Overloaded programmer’s brain



  • OK, so ...

    my $ezToday = new Date::EzDate('2013-06-06');
    my $ezYesterday = new Date::EzDate('2013-06-05');
    
    # Default arithmetic overload is epoch day (regardless of the time)
    say "Yes" if $ezToday == $ezYesterday + 1;
    say "Yes" if $ezToday == $ezYesterday + 1;

    Expected output:

    Yes
    Yes

    Actual output:

    Yes
    

    WTF?

    Turns out that the developer incorrectly implemented operator overloading. He overloaded + with a method that behaves as +=, and - with a method that behaves as -=. Adding or subtracting an integer from an EzDate object modifies the original object in the expression and returns it, instead of cloning it and returning a modified clone; comparisons such as the above consequently cause your logic to go bananas.

    (The only overloads defined were for +, -, <=> and stringify. Naturally, ++ and -- — which I do use, and which Perl automatically implements using the overloads available — work perfectly …)

    I was trying to decide whether the code was going nuts, or whether I was going nuts even more dozy than usual



  • @Daniel Beardsmore said:

    He overloaded + with a method that behaves as +=, and - with a method that behaves as -=.

    So you are you asking for method or alibi recommendations for murder?


  • Discourse touched me in a no-no place

    @Daniel Beardsmore said:

    Turns out that the developer incorrectly implemented operator overloading. He overloaded + with a method that behaves as +=, and - with a method that behaves as -=. Adding or subtracting an integer from an EzDate object modifies the original object in the expression and returns it, instead of cloning it and returning a modified clone; comparisons such as the above consequently cause your logic to go bananas.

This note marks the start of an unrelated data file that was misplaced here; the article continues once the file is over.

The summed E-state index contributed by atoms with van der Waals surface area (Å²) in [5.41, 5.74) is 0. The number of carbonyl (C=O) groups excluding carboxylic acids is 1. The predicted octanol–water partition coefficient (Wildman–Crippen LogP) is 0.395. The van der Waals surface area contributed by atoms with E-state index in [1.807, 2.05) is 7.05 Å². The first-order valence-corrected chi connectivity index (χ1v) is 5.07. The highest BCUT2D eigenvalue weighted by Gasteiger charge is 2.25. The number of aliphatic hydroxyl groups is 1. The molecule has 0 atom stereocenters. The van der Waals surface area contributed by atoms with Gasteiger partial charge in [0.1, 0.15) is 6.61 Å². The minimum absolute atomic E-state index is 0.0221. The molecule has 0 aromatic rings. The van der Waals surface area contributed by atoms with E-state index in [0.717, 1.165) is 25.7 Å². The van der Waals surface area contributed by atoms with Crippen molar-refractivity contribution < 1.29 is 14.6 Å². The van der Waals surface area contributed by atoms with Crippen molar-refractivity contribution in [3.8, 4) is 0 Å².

So, after that little bit of testing logic you find that yesterday is actually tomorrow?@Daniel Beardsmore said:
    (The only overloads defined were for +, -, <=> and stringify. Naturally, ++ and -- — which I do use, and which Perl automatically implements using the overloads available — work perfectly …)
    Perl exists for people who think PHP is too long-winded and obvious.



  • Some people say that goto is evil, others say that eval is evil. Not me. I find true evil in overloading native operators/methods.



  • Adding or subtracting an integer from an EzDate object modifies the original object in the expression and returns it, instead of cloning it and returning a modified clone;

    But that's standard practice! When operating on bigger objects, you pass them by reference, so that the cloning doesn't hinder your performance! It's the most basic optimization!



  • It's standard practice to overload "+" to modify its own operands?



  • This is probably using DateTime underneath. Apparently, $datetime_object->add('1 day') doesn't just return the next day, it modifies the object. You have to say $datetime_object->clone->add('1 day') instead. Ugh.



  • @realmerlyn said:

    This is probably using DateTime underneath. Apparently, $datetime_object->add('1 day') doesn't just return the next day, it modifies the object. You have to say $datetime_object->clone->add('1 day') instead. Ugh.

    Still, did nobody actually test it?



  • @morbiuswilters said:

    @realmerlyn said:
    This is probably using DateTime underneath. Apparently, $datetime_object->add('1 day') doesn't just return the next day, it modifies the object. You have to say $datetime_object->clone->add('1 day') instead. Ugh.